Census sheets, ship manifests, birth, marriage and death records. These are the documents that bring your ancestors to life. Without them, you have no tangible evidence for your extended family.
The digital documents I collect are the heartbeat of my family tree. And I spend a good deal of time processing and caring for them.
My goal today is to get you thinking about how you handle your digital documents. What can you do to be more efficient? More thorough? More careful? More importantly, how can you make your family tree more valuable?
|Careful work pays off in the form of a highly reliable family tree.
Note that I have very few paper documents, and I've scanned them all into digital files. You won't find anything about color-coded binders and folders on this blog.
I have a vast collection of meticulously annotated, logically filed, safely backed-up documents. I make a habit of putting each new digital document through a series of steps. After downloading the digital document, I:
- Name the file in my usual style, which is most often LastnameFirstnameEventYear. For example, MartuccioMariaDeath1801.jpg. Note: I name census sheets and ship manifests for the head of the household or the traveling group.
- Crop the image in Photoshop to remove excess background or an unneeded facing page. Many old Italian birth and death records have 2 or more records in an image.
- Enhance the contrast so the document is easier to read, if necessary. Photoshop has a few good controls for this.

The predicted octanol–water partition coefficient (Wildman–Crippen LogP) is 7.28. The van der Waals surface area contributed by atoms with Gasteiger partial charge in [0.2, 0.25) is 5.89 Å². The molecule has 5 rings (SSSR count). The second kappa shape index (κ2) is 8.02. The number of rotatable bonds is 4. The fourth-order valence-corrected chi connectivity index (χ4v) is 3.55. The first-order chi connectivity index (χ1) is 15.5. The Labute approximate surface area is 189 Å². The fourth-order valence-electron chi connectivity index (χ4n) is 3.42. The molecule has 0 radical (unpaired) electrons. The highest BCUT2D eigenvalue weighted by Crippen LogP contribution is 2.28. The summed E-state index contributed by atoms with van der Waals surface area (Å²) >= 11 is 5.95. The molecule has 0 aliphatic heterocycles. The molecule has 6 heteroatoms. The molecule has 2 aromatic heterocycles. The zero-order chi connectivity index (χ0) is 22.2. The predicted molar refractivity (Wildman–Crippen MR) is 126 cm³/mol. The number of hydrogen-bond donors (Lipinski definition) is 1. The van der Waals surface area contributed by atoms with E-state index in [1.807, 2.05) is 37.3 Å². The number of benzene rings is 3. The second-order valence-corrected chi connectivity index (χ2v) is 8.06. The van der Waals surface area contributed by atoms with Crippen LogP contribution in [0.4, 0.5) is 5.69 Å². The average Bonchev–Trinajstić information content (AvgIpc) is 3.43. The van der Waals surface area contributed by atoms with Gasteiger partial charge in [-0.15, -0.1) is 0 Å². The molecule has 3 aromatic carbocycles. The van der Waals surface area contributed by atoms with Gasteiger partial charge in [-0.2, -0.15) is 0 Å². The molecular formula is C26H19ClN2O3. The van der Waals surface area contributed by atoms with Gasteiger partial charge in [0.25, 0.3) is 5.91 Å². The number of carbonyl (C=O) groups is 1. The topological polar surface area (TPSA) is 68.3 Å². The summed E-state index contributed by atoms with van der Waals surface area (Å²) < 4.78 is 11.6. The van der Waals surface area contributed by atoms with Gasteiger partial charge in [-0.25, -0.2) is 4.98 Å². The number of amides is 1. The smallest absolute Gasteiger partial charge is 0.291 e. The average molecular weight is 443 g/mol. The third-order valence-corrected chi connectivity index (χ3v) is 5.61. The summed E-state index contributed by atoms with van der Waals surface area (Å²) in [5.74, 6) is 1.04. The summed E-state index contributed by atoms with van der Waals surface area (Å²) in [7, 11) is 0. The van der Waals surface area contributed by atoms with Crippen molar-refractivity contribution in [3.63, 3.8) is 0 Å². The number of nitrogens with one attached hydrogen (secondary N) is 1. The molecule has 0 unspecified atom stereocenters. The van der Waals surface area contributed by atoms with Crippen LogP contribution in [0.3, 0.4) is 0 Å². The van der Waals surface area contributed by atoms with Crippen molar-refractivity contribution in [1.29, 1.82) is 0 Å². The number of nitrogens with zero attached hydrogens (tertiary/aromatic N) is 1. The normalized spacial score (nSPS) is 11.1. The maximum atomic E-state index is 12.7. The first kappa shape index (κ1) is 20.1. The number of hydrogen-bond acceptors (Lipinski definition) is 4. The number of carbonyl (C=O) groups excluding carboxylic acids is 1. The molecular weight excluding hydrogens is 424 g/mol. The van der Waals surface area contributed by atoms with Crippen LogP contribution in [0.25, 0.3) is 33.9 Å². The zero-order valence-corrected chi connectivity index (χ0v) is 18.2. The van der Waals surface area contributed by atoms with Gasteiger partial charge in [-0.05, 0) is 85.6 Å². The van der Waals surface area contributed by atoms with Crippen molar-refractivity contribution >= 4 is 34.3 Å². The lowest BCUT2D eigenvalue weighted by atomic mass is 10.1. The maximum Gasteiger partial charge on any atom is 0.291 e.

- Add a title and description to the document file's properties. These 2 field carry over when I drag and drop them into Family Tree Maker. I follow a pattern like this:
- Title: 1801 death record for Maria Martuccio
- Description: From the Benevento State Archives [followed by the exact URL of the image]
- Attach the image to the appropriate person(s) in Family Tree Maker. I turn the earliest image I have into a person's profile image.
- Create a source citation for each fact in the document.
- Add a notation to my document tracker spreadsheet so I know I've got this document.
- Keep the image file in a special folder, waiting for my weekly backup of all new files.
- Move the file to its final destination in my collection of digital family tree folders.
|Annotated images tell you exactly where they came from.
Yes, it's a lot, but it all serves my goal: To have the best family tree as a resource for anyone with roots in one of my ancestral hometowns. I want to be the absolute go-to family tree because of how carefully I document every fact in my tree.
Consider these ideas for your family tree document handling and care:
- 4 Important Steps for Each New Document lays out the same philosophy in an easy-to-follow flow.
- Get into a Groove to Fortify Your Family Tree gives you a simple way to think about, and follow, this practice.
- Can Your Genealogy Work Survive Without You? offers advice on preserving your genealogy research for future generations.
- How to Make Your Family Tree Fireproof! explains why I keep everything possible in digital form, and how to preserve it.
- 10-Minute Genealogy Tasks You Can Do helps you develop a discipline for handling your documents smartly. These tasks are a great way to make genealogy progress in small amounts of time.
What do you say? Is your family tree—your legacy—worth doing right?